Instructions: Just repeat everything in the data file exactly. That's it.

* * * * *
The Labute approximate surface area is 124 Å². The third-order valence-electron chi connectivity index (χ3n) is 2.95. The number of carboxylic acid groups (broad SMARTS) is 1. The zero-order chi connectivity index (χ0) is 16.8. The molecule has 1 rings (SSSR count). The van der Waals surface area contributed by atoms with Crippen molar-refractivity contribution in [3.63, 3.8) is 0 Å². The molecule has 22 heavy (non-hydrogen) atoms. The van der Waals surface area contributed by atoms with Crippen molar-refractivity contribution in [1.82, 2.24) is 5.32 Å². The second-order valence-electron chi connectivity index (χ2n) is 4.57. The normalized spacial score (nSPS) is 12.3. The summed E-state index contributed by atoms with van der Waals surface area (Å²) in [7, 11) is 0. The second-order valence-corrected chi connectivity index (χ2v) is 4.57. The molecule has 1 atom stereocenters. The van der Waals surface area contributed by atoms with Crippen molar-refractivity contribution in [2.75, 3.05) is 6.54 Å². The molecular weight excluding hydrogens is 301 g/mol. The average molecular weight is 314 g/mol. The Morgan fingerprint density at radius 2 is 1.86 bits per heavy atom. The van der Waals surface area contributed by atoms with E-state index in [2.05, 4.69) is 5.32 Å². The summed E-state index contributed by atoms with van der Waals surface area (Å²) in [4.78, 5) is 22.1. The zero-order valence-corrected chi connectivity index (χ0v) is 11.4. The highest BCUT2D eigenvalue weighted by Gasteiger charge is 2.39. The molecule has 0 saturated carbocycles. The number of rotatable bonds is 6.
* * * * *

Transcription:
The Labute approximate surface area is 124 Å². The third-order valence-electron chi connectivity index (χ3n) is 2.95. The number of carboxylic acid groups (broad SMARTS) is 1. The zero-order chi connectivity index (χ0) is 16.8. The molecule has 1 rings (SSSR count). The van der Waals surface area contributed by atoms with Crippen molar-refractivity contribution in [3.63, 3.8) is 0 Å². The molecule has 22 heavy (non-hydrogen) atoms. The van der Waals surface area contributed by atoms with Crippen molar-refractivity contribution in [1.82, 2.24) is 5.32 Å². The second-order valence-electron chi connectivity index (χ2n) is 4.57. The normalized spacial score (nSPS) is 12.3. The summed E-state index contributed by atoms with van der Waals surface area (Å²) in [7, 11) is 0. The second-order valence-corrected chi connectivity index (χ2v) is 4.57. The molecule has 1 atom stereocenters. The van der Waals surface area contributed by atoms with Crippen molar-refractivity contribution in [2.75, 3.05) is 6.54 Å². The molecular weight excluding hydrogens is 301 g/mol. The average molecular weight is 314 g/mol. The Morgan fingerprint density at radius 2 is 1.86 bits per heavy atom. The van der Waals surface area contributed by atoms with E-state index in [2.05, 4.69) is 5.32 Å². The summed E-state index contributed by atoms with van der Waals surface area (Å²) in [4.78, 5) is 22.1. The zero-order valence-corrected chi connectivity index (χ0v) is 11.4. The highest BCUT2D eigenvalue weighted by Gasteiger charge is 2.39. The molecule has 0 saturated carbocycles. The number of rotatable bonds is 6.